StartitUP is a community portal that is a starting line for many young people. Daniel Hevier (a writer and graduate of Comenius University), Michal “Ego” Straka (a rapper, lawyer, and graduate of Comenius University), and Marek Šándor (a co-founder of StartitUP) came to talk about motivation. All three acknowledged that money was an important motivation, as they were able to provide for their family with it, but they also said that if you enjoy what you do, money will come in any event. For Ego, demotivating factors included passivity and critical attitudes, Daniel Hevier rejected the idea of “new challenges”, and stagnation was the biggest demotivation for Marek Šándor.
The founder of the Bubo travel agency, Ľubo Fellner, also a Comenius University graduate, spoke about his expeditionary adventures to the South Pole and about how his own travel career began. He studied medicine, but his dream was to discover the world. He was inspired by his great-grandfather, who had travelled around the world in the 19th century. In 1993 Fellner founded Bubo, now one of Slovakia's best-known travel agencies, which also translates as “eagle-owl”. He admitted that the agency’s beginnings were not easy, but he added that if you do something well, the results will come through in the end. He stressed that you need to work with good people when starting a business, and you have to work on yourself all the time. For Fellner, there are simply no excuses.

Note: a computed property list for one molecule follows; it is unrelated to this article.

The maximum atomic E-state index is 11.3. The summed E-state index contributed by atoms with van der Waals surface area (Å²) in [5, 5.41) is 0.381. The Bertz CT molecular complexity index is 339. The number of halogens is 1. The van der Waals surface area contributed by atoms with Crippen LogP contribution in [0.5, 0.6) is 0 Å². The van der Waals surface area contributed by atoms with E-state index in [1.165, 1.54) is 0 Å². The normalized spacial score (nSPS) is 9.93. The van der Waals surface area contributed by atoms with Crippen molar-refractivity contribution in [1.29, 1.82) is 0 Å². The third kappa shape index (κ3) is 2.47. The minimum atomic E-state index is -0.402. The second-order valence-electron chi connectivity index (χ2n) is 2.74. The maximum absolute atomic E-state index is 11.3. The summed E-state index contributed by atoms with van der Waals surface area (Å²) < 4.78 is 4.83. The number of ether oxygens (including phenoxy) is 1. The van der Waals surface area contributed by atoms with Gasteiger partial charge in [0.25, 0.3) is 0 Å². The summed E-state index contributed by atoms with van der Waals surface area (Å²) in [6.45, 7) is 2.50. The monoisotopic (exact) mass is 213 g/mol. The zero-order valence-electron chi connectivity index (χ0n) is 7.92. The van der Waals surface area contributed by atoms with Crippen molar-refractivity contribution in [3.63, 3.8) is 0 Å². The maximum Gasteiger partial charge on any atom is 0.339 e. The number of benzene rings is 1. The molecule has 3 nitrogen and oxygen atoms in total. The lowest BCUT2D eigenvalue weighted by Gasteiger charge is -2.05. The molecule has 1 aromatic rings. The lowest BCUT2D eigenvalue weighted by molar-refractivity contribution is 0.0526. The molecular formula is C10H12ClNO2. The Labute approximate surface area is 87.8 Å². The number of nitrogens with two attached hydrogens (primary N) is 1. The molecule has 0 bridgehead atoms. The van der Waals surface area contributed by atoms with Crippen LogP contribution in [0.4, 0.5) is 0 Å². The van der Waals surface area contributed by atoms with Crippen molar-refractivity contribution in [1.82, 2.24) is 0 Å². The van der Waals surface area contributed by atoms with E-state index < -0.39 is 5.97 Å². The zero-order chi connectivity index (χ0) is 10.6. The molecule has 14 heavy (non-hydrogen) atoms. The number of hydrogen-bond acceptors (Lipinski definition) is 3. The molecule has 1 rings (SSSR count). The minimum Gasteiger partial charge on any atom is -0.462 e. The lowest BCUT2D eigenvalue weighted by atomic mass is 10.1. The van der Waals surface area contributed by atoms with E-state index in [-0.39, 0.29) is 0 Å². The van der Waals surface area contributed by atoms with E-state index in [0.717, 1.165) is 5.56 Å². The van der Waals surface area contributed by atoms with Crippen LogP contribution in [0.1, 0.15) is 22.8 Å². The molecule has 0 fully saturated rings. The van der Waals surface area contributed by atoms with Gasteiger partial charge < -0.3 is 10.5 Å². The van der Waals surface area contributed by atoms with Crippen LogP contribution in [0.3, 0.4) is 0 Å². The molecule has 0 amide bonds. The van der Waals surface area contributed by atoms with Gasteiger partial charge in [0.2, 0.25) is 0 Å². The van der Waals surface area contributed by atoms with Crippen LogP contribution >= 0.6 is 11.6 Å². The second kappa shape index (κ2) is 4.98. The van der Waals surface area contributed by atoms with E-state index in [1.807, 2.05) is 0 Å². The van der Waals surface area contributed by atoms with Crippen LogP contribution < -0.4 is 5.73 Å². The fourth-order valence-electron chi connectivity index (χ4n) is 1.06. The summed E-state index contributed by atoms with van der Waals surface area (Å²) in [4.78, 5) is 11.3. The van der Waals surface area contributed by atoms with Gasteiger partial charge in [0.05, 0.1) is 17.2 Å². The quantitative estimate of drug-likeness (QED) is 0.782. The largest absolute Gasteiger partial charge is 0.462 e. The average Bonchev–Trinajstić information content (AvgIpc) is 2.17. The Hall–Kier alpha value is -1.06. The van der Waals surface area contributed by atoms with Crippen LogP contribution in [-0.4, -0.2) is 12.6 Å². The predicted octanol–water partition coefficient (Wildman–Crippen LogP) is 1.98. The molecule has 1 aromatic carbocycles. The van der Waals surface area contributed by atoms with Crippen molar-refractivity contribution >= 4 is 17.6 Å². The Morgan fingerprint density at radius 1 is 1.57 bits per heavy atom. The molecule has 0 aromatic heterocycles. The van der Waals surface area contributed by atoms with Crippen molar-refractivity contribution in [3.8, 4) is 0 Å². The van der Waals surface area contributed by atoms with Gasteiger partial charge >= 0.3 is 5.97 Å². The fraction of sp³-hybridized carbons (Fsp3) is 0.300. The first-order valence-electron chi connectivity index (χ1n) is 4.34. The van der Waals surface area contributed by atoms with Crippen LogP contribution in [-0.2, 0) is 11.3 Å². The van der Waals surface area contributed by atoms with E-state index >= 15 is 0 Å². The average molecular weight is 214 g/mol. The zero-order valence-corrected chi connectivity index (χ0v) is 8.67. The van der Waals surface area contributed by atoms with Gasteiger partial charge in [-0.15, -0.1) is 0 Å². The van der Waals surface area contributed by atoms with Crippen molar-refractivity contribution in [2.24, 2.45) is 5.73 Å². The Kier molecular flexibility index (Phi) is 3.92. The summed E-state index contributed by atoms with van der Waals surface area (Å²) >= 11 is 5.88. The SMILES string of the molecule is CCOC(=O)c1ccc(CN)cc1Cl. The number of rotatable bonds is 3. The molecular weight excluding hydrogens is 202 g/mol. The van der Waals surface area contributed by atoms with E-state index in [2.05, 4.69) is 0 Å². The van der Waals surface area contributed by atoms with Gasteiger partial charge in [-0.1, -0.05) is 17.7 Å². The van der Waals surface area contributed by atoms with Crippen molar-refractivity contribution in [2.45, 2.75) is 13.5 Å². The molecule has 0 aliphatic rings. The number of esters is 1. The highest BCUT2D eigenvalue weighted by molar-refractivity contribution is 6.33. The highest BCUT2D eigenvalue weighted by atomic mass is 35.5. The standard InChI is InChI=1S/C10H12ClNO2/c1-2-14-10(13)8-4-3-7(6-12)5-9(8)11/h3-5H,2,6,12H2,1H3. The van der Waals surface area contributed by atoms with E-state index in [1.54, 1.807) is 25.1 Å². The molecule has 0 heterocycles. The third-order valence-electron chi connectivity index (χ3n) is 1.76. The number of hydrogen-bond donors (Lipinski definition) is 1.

Juraj Porubský, the founder of Forbes, a magazine about successful people, businesses, new ideas, and start-ups, defined the difference between ordinary people and successful entrepreneurs. A successful entrepreneur will take the extra step and overcome obstacles. The secret guest of “30 under 30” was Tomáš Brngál, a graduate of the Faculty of Medicine, who developed Virtual Medicine, an application about the human body in virtual reality. He talked about his experiences with the investment market in Boston, where he spent one month. “I have always been interested in technology,” said the young entrepreneur, although he admitted that sometimes he had a longing for surgery.